A comparison was made of energy metabolism of nodulated N2 fixing plants and non‐nodulated NO3‐fed plants of Lupinus albus L. Growth, N‐increment, root respiration (O2 uptake and CO2 production) and the contribution of a SHAM‐sensitive oxidative pathway (the alternative pathway) in root respiration were measured. Both growth rate and the rate of N‐increment were the same in both series of plants. The rate of root respiration, both O2 uptake and CO2 production, and the activity of the SHAM‐sensitive pathway were higher in NO3‐fed plants than in N2 fixing plants. The rate of ATP production in oxidative phosphorylation was computed also to be higher in NO3‐fed plants. It is concluded that both carbohydrate costings and ATP costings for synthesis + maintenance of root material were lower in N2 fixing than in NO3‐fed plants. The respiratory quotient of root respiration was 1.6 in N2‐fixing plants and 1.4 in NO3‐fed plants. These values were slightly higher than the values calculated on the basis of CO2 output due to N‐assimilation and the experimental values of O2 uptake, but showed the same trend: highest in N2 fixing plants. Root respiration of NO3‐fed plants showed a diurnal pattern (both O2 uptake, CO2 production and the activity of the SHAM‐sensitive pathway), whilst no diurnal variation in root respiration was found in N2 fixing plants. However, C2H2 reduction did show a diurnal rhythm, which is suggested to be related to the diurnal variation in transpiration. Addition of NO3 to N2 fixing plants increased the rate of root respiration and the activity of the alternative pathway. This treatment did not decrease C2H2 reduction and H2 evolution within 4 days. Withdrawal of NO3‐supply from NO3‐fed plants decreased the rate of root respiration but had no effect on the relative activity of the alternative pathway. It is suggested that the higher rate of root respiration and the higher activity of the SHAM‐sensitive pathway in NO3‐fed plants is due to a larger supply of carbohydrates to the roots, partly due to a better photosynthetic performance of the shoots and partly due to a higher capacity of the roots to attract carbohydrates.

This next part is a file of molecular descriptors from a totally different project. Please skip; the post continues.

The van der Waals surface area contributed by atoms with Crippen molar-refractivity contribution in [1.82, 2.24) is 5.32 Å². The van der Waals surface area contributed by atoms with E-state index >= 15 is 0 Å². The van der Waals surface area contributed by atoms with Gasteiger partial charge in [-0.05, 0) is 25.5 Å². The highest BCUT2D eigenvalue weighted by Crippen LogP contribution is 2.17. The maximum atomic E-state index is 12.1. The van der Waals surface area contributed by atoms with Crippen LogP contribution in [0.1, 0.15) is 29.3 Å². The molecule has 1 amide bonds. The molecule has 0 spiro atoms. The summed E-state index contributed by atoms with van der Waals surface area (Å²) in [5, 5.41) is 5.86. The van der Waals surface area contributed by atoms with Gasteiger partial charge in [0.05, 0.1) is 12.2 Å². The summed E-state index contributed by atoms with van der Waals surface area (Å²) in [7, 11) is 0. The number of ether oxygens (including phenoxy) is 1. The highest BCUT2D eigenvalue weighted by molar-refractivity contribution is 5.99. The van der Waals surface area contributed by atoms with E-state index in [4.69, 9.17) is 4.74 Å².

Physiologia Plantarum – Wiley
Published: Nov 1, 1980
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